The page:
Supreme Court Hears Arguments in Government Immunity Cases

Court tackles conflicting Court of Appeals decisions, tensions between CADA and CGIA

Ralph L. Carr Colorado Judicial Center
The Colorado Supreme Court on Sept. 13 concluded that long-term video surveillance of a suspect’s yard constituted a warrantless search under the Fourth Amendment.

The Colorado Supreme Court on Oct. 13 heard arguments in two cases that shed light on the tension between the Colorado Anti-Discrimination Act and the Colorado Governmental Immunity Act. 

Both cases involve former public sector employees who brought CADA claims against the governmental entities they used to work for, and the employers claimed immunity under the CGIA. The cases raise questions about legislative intent and the difference between “tort-like claims” and employment discrimination remedies. 

HOUCHIN V. DENVER HEALTH

In the first case, plaintiff Brent Houchin in 2017 sued his former employer, Denver Health and Hospital Authority, a subdivision of the State of Colorado, alleging it had terminated him based on his sexual orientation and as retaliation for asserting his rights under the Colorado Anti-Discrimination Act. 

Denver Health argued Houchin’s claims for compensatory relief are barred under the Colorado Governmental Immunity Act, which says public entities are immune from liability in all claims “which lie in tort or could lie in tort.” 

Although the Colorado Supreme Court ruled in the 2000 case City of Colorado Springs v. Conners that CADA claims are not subject to the CGIA, CADA has since been amended to include legal remedies. Denver Health argues the court’s decision in Conners was based on the limited equitable remedies — back pay, reinstatement and non-monetary orders — available under the earlier version of the law, and the court would have ruled public entities are immune from the tort-like remedies allowed under the 2013 amendments.

A majority of the Court of Appeals agreed in part, permitting Houchin to pursue equitable remedies but finding the language of the 2013 CADA amendments only allowed for employees of the State of Colorado to seek legal remedies, not employees of a political subdivision such as Denver Health.

The Colorado Supreme Court took the case to decide, among other issues, whether CGIA bars compensatory relief against a governmental entity for CADA claims and to reexamine the Court of Appeals’ interpretation of whether the “state” can include political subdivisions when it comes to seeking legal remedies under CADA. 

According to Denver Health, Houchin’s CADA claims are tort claims that are barred by CGIA. It also argues that the CGIA applies to the entire claim, not just to certain types of relief, and therefore Houchin’s claims for compensatory relief cannot be separated from his claims for equitable relief and his claims should be dismissed in their entirety. 

Houchin argues the Conners case resolved the tension between CGIA immunity and CADA liability in favor of CADA’s broad remedial purposes, which include protections for public employees. Attorneys for Houchin also reject the idea that CADA claims are “tort-like claims,” arguing instead the purpose of CADA is to provide remedies and protection against employment discrimination.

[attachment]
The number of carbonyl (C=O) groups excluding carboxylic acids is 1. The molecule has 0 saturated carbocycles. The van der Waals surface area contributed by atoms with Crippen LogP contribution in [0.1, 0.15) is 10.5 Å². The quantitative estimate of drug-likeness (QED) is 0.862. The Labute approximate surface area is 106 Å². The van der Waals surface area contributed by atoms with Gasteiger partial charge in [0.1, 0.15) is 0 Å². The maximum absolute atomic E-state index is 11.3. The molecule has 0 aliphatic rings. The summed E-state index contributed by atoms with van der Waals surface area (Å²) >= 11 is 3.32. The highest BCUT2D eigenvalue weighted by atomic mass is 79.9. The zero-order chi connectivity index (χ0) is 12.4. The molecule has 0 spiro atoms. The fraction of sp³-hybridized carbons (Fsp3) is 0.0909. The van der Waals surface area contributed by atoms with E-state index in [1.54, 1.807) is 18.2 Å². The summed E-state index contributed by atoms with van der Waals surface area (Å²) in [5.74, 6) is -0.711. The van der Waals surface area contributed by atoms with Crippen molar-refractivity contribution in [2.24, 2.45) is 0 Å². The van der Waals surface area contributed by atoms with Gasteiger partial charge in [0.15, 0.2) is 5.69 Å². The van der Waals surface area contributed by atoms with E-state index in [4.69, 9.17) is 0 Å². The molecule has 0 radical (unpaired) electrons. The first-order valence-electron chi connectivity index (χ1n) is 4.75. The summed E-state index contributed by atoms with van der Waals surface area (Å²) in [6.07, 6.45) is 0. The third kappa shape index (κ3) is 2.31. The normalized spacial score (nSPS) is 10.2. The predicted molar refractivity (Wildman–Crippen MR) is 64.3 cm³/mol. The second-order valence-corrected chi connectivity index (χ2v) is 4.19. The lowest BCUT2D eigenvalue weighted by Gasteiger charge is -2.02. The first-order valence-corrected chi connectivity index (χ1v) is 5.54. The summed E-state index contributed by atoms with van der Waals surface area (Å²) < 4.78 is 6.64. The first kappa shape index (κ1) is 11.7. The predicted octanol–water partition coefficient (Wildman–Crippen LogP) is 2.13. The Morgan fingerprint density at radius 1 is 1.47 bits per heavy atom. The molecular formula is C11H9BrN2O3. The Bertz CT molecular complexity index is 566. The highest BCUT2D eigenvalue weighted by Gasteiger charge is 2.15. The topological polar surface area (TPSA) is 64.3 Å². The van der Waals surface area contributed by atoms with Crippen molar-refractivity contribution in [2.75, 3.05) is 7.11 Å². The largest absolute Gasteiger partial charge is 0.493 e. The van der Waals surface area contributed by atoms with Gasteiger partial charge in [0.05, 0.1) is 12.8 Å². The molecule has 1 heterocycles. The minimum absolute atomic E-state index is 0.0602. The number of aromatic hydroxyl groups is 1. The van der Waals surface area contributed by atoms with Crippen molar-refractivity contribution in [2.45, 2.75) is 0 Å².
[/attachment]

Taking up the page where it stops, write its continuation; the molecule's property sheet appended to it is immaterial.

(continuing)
ELDER V. WILLIAMS

The second case, Elder v. Williams, involves a former El Paso County Sheriff’s Office employee, Timothy Williams, who sued the sheriff’s office for age discrimination and retaliation. Williams sought front pay and compensatory damages, and a district court found both remedies were allowed under the CGIA — front pay as an equitable remedy not barred by the CGIA and compensatory damages as a remedy allowed under the 2013 amendments.

A division of the Court of Appeals found that while the language of CADA doesn’t allow for compensatory damages for age discrimination claims, it does permit the recovery of compensatory damages for retaliation claims, and these are not barred by CGIA. The division also disagreed with the Houchin majority’s interpretation of who is a “state” employee and concluded the “state” includes agencies such as EPSO.

As in Houchin, the Colorado Supreme Court is considering whether employees can seek compensatory damages from political subdivisions, departments and similar public sector employers for discrimination under the CGIA and whether CGIA bars compensatory relief claims under CADA.

EPSO argues the Court of Appeals went against established Colorado law, including the holding in Conners, when it determined that the compensatory damages remedy under CADA doesn’t lie in tort because it doesn’t relieve “tort-like personal injuries.” 

Much like Houchin, Williams argues CADA claims should not be classified as torts because they are based on anti-discrimination laws whose purpose is to eliminate workplace discrimination, and any benefits to the claimant are incidental to that purpose. “The reduction of statutory discrimination claims to common law torts is ahistorical and dismissive of the importance of statutory anti-discrimination law,” attorneys for Williams said in their reply brief. 

Williams also claims the legislature intended “state” to include political subdivisions when crafting CADA protections and that, until Houchin, the statute’s use of “state” was generally understood to include political subdivisions. Both Williams and Houchin argue treating certain public employees differently from those who work for the state, and denying them remedies under CADA, violates their equal protection rights.

EPSO, on the other hand, points to the legislature’s use of the word “state” when drafting an exception to the CGIA in CADA’s compensatory damages amendment as evidence that it only intended for the state — and not any political subdivisions or other public employers — to be exempt. 

—Jessica Folker

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